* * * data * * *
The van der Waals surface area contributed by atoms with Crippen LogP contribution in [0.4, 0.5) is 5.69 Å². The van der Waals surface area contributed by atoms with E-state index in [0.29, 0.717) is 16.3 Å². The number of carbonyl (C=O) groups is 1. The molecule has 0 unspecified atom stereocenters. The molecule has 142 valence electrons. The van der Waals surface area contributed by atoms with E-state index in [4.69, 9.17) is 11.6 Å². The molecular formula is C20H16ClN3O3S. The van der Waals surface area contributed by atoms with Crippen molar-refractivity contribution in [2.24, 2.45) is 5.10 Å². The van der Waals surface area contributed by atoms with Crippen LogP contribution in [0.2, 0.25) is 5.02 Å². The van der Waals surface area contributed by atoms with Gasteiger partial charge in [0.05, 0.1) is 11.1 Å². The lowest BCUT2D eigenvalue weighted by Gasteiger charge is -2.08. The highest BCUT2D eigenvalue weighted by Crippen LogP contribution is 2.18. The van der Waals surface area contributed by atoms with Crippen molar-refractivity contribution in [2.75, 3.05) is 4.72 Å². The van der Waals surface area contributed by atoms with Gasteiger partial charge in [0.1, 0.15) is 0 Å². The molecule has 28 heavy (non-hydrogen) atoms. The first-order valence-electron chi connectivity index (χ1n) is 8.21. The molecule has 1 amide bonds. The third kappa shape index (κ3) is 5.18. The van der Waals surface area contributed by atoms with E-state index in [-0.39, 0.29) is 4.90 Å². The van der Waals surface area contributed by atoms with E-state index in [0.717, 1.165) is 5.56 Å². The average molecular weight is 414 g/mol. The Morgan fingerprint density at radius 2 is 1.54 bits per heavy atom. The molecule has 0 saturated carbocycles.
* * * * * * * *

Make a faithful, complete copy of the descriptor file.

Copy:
The van der Waals surface area contributed by atoms with Crippen LogP contribution in [0.4, 0.5) is 5.69 Å². The van der Waals surface area contributed by atoms with E-state index in [0.29, 0.717) is 16.3 Å². The number of carbonyl (C=O) groups is 1. The molecule has 0 unspecified atom stereocenters. The molecule has 142 valence electrons. The van der Waals surface area contributed by atoms with E-state index in [4.69, 9.17) is 11.6 Å². The molecular formula is C20H16ClN3O3S. The van der Waals surface area contributed by atoms with Crippen molar-refractivity contribution in [2.24, 2.45) is 5.10 Å². The van der Waals surface area contributed by atoms with Crippen LogP contribution in [0.2, 0.25) is 5.02 Å². The van der Waals surface area contributed by atoms with Gasteiger partial charge in [0.05, 0.1) is 11.1 Å². The lowest BCUT2D eigenvalue weighted by Gasteiger charge is -2.08. The highest BCUT2D eigenvalue weighted by Crippen LogP contribution is 2.18. The van der Waals surface area contributed by atoms with Crippen molar-refractivity contribution in [2.75, 3.05) is 4.72 Å². The van der Waals surface area contributed by atoms with Gasteiger partial charge in [0.1, 0.15) is 0 Å². The molecule has 28 heavy (non-hydrogen) atoms. The first-order valence-electron chi connectivity index (χ1n) is 8.21. The molecule has 1 amide bonds. The third kappa shape index (κ3) is 5.18. The van der Waals surface area contributed by atoms with E-state index in [-0.39, 0.29) is 4.90 Å². The van der Waals surface area contributed by atoms with E-state index in [0.717, 1.165) is 5.56 Å². The average molecular weight is 414 g/mol. The Morgan fingerprint density at radius 2 is 1.54 bits per heavy atom. The molecule has 0 saturated carbocycles.